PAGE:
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April 20, 2001

Study shows New York is losing more to auto-accident claims

New York State insurers' losses due to personal-injury auto accidents increased by 79 percent from 1995 to 2000, a significantly steeper increase than other states with no-fault insurance, a new study has found.

During that period, the average increase in other no-fault states studied was only 25 percent, according to Elizabeth Sprinkel, senior vice president of the Insurance Research Council (IRC), which produced the report. The study measured total amount of losses paid out per insured vehicle.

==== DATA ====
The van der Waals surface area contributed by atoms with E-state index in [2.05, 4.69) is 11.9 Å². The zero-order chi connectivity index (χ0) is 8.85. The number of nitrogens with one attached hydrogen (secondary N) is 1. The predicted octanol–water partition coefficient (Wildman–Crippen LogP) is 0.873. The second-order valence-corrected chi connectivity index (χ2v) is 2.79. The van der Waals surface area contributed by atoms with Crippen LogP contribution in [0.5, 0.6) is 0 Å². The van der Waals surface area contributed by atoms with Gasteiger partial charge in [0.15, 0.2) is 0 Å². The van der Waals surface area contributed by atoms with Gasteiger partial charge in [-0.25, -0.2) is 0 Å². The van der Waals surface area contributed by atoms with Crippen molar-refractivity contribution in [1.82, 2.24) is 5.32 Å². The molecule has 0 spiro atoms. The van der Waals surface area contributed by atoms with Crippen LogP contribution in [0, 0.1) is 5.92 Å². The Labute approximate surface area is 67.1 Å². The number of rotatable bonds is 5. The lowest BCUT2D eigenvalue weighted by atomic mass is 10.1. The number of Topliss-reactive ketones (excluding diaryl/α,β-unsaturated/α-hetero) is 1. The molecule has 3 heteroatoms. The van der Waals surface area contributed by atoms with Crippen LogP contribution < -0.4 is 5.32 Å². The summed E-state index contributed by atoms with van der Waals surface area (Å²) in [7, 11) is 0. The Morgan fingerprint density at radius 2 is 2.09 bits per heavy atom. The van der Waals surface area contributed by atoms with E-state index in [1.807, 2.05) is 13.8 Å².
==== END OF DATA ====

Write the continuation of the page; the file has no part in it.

"The growth in losses in New York's no-fault auto insurance system has been staggering in recent years," Sprinkel said.

The increase in losses in New York was fueled by growth in the number of claims and in the average amount paid per claim. During the period of the study, New York's number of personal-injury claims per 100 insured cars increased by 9 percent, and the average amount paid per claim rose 65 percent, including a 20 percent jump in 2000.

New York's statistics were notably different from those in other states, Sprinkel said. For example:

There are 13 no-fault states. The IRC analysis excluded one, Michigan, because no-fault insurance there is radically different from no-fault insurance in all other states.